Today’s edition of The Chilliwack Progress marks 130 years of publishing of the oldest newspaper in British Columbia.
The first four-page edition of The Progress was printed on Thursday, April 16, 1891.
Straddled on both sides by advertisements for J.T. Wilson Fine Boots & Shoes and A.C. Henderson Groceries, Dry-Goods, Clothing, among others, was the “news” of the day.
Prior to the common headline-story format, that first edition was less like news and was more like a laundry list of one-sentence ads, anecdotes of interest, reports on comings-and-goings of citizens, and a few items that today might be considered news.
“Wilkinson’s lots are admirably located,” with no context, read the first item in print in the first Progress ever.
“Chilliwack is noted for its excellent roads and there is not a hill throughout the entire valley,” read another.
“Mr. Isaac Kipp has just returned from the Upper Country where he disposed of his two valuable stallions at handsome figures,” readers were informed.
And then getting towards newsworthy: “It is encouraging to see that the spring of 1891 has not only been marked by great and substantial improvement in the cities of the Province, but that the spirit of enterprise and development has been extended to Chilliwack as well. Never in the history of the Province has there been such activity in the transfer and settlement of lands anywhere as in our city and vicinity, as is shown by the records within the last few months.”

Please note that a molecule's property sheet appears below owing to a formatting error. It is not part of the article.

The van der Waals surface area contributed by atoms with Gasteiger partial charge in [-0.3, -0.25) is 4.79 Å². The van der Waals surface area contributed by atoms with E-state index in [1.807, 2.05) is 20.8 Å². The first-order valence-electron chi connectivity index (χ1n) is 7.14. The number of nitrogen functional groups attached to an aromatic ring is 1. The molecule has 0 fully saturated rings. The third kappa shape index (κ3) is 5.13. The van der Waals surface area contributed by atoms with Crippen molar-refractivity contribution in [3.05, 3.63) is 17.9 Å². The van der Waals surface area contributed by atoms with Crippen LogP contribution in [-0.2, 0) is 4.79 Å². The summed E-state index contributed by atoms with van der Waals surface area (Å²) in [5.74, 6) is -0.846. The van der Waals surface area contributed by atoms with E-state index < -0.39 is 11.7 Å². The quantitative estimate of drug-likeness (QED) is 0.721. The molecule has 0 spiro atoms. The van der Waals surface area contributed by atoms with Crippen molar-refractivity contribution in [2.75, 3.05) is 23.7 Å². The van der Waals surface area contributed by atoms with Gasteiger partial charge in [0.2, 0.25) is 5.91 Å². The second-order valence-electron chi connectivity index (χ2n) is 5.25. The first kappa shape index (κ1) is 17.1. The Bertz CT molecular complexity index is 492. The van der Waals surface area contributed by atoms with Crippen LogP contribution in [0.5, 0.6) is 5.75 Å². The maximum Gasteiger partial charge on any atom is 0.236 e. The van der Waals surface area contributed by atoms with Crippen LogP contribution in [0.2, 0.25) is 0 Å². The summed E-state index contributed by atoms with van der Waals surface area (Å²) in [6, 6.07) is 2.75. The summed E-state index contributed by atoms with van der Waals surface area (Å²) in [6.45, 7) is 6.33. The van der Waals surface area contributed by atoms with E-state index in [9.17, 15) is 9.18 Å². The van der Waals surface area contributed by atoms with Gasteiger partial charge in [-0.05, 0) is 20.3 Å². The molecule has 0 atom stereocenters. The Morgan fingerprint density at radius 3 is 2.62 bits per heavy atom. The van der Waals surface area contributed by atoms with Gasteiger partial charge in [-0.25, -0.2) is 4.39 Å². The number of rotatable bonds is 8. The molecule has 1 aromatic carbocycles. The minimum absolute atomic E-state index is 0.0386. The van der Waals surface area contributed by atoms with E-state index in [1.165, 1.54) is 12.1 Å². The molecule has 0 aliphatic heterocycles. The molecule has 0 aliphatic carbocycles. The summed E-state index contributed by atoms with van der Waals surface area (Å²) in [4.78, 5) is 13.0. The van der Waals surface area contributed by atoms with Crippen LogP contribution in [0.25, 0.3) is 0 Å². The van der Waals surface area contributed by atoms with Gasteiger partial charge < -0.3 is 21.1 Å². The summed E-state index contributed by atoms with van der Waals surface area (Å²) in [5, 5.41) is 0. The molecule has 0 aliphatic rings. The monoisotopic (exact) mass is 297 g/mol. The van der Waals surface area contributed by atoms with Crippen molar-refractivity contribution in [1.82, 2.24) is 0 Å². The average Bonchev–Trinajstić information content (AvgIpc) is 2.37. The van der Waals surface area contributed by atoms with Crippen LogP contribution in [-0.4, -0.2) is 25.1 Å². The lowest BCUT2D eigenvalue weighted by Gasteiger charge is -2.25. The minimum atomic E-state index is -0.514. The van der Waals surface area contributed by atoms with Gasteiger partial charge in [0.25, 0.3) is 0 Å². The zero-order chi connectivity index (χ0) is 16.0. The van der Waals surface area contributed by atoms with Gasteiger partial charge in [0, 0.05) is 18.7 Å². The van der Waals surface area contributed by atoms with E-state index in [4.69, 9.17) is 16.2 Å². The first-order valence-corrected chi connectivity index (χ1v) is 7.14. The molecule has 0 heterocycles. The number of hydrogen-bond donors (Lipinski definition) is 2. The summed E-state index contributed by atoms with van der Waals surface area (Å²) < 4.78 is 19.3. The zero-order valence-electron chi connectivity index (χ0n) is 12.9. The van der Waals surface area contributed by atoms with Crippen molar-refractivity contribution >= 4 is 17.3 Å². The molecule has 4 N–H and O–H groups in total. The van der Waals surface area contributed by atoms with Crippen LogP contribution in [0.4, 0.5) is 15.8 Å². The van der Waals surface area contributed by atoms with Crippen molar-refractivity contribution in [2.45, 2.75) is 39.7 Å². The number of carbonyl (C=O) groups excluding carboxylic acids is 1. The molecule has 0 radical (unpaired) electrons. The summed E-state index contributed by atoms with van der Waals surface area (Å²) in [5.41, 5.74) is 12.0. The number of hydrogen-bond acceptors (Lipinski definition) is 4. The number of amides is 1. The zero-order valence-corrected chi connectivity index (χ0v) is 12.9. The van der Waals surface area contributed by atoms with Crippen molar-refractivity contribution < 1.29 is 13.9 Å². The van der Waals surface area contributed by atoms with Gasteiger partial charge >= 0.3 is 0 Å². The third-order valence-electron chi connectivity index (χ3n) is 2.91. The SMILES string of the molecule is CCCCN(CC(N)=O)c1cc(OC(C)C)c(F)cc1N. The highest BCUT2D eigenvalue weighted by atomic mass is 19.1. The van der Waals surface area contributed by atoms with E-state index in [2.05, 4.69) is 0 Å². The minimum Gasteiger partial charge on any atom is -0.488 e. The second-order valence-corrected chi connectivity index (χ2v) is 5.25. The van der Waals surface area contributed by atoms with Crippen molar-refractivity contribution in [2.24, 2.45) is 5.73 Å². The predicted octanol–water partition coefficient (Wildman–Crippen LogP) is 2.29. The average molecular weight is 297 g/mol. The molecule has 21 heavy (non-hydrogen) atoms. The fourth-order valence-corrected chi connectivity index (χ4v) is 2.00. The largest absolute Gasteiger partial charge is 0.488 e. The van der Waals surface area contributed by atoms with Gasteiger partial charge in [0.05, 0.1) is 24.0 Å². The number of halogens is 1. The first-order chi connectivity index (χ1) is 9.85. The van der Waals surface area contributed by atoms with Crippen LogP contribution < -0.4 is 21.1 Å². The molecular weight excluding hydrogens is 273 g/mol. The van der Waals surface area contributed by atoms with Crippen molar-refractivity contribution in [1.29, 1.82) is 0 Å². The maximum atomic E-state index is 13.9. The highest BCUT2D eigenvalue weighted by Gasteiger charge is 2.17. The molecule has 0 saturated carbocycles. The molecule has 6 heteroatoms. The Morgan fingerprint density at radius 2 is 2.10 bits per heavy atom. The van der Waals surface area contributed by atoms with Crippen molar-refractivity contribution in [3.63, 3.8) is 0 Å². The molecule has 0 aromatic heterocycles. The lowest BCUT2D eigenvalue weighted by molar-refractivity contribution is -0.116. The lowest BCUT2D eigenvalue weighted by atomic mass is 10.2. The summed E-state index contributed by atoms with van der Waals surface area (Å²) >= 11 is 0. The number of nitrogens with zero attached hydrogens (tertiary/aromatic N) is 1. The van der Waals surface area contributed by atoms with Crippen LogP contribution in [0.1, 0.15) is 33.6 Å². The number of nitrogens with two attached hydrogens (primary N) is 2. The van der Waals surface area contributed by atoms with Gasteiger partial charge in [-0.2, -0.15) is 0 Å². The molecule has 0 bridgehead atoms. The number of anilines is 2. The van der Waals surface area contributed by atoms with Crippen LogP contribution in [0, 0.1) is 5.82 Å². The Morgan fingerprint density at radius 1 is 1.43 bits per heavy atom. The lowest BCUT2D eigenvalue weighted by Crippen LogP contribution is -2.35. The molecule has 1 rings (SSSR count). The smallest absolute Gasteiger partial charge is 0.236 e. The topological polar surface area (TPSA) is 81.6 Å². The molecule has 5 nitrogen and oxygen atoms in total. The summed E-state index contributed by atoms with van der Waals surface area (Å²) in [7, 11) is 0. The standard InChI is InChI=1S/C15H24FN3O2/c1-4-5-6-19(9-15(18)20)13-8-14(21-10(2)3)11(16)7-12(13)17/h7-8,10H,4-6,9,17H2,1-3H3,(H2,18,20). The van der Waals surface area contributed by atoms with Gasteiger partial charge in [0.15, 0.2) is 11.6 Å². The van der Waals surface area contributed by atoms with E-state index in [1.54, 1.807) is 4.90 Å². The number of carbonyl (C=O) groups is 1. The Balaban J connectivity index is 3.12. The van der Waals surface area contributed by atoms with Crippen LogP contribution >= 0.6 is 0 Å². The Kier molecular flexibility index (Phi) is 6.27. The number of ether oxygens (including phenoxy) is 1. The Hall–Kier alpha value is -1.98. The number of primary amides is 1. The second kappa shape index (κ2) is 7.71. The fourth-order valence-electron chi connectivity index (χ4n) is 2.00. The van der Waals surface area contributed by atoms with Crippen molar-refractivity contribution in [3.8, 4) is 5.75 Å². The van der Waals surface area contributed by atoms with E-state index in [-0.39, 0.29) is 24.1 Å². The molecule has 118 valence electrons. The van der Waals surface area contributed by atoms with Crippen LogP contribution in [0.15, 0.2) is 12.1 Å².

And this, which seems cryptic out of context: “Owing to so much of our space being taken up with advertisements, we are obliged to leave over till next week a sketch of our trip from the East.”
Who is the “we”? The reference is to W.T. Jackman and his wife who came from Markdale, Ontario, to establish the newspaper in Centreville, “a new and flourishing village in Chilliwack valley.”
Jackman was the founder of The Chilliwack Progress.
Centreville, at Five Corners, would of course become Chilliwack, and that first edition on April 16, 1891, included a notice from the Markdale Standard newspaper under the headline: “Gone To The Coast” about Jackman’s journey to the Fraser Valley.
Of W.T. Jackman, the writer of the note, as it appeared in the first Progress, described him as a “good, practical printer, steady, industrious, and strictly honest, and richly deserves success.”
Advertising was clearly important in those pages, and the subscription to receive a year of The Progress was $2, paid in advance.
And so it went, a century and three decades on, The Progress continues to be the go-to source for Chilliwack news, information about local businesses, and of course in recent years with platform changes, a website to keep you informed 24/7.
The Progress remains the longest continuously published newspaper in British Columbia that with the addition of a thriving digital operation anchored by www.theprogress.com, delivers more news to more people than ever before.
And this is just a teaser, in June we will publish a 130th anniversary edition.
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